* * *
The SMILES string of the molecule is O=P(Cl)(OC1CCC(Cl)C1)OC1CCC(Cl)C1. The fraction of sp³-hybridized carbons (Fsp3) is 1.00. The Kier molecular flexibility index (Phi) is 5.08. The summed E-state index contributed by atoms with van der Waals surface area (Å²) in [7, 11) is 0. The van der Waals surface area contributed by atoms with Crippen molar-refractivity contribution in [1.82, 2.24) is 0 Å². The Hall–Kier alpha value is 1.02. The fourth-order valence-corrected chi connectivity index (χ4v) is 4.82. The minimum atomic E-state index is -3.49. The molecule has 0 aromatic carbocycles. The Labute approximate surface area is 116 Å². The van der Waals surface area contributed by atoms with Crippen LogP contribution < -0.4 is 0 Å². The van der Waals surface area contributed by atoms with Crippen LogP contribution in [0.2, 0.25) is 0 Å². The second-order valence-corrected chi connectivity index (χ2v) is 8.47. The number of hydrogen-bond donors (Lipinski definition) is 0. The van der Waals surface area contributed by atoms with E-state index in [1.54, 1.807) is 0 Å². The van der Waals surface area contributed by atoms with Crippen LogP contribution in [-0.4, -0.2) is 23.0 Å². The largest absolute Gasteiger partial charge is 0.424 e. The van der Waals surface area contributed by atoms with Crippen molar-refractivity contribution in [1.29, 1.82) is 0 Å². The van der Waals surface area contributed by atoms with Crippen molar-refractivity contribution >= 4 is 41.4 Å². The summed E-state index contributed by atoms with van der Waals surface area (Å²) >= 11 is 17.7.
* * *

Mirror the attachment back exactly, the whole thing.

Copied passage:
The SMILES string of the molecule is O=P(Cl)(OC1CCC(Cl)C1)OC1CCC(Cl)C1. The fraction of sp³-hybridized carbons (Fsp3) is 1.00. The Kier molecular flexibility index (Phi) is 5.08. The summed E-state index contributed by atoms with van der Waals surface area (Å²) in [7, 11) is 0. The van der Waals surface area contributed by atoms with Crippen molar-refractivity contribution in [1.82, 2.24) is 0 Å². The Hall–Kier alpha value is 1.02. The fourth-order valence-corrected chi connectivity index (χ4v) is 4.82. The minimum atomic E-state index is -3.49. The molecule has 0 aromatic carbocycles. The Labute approximate surface area is 116 Å². The van der Waals surface area contributed by atoms with Crippen LogP contribution < -0.4 is 0 Å². The van der Waals surface area contributed by atoms with Crippen LogP contribution in [0.2, 0.25) is 0 Å². The second-order valence-corrected chi connectivity index (χ2v) is 8.47. The number of hydrogen-bond donors (Lipinski definition) is 0. The van der Waals surface area contributed by atoms with E-state index in [1.54, 1.807) is 0 Å². The van der Waals surface area contributed by atoms with Crippen LogP contribution in [-0.4, -0.2) is 23.0 Å². The largest absolute Gasteiger partial charge is 0.424 e. The van der Waals surface area contributed by atoms with Crippen molar-refractivity contribution in [1.29, 1.82) is 0 Å². The van der Waals surface area contributed by atoms with Crippen molar-refractivity contribution >= 4 is 41.4 Å². The summed E-state index contributed by atoms with van der Waals surface area (Å²) >= 11 is 17.7.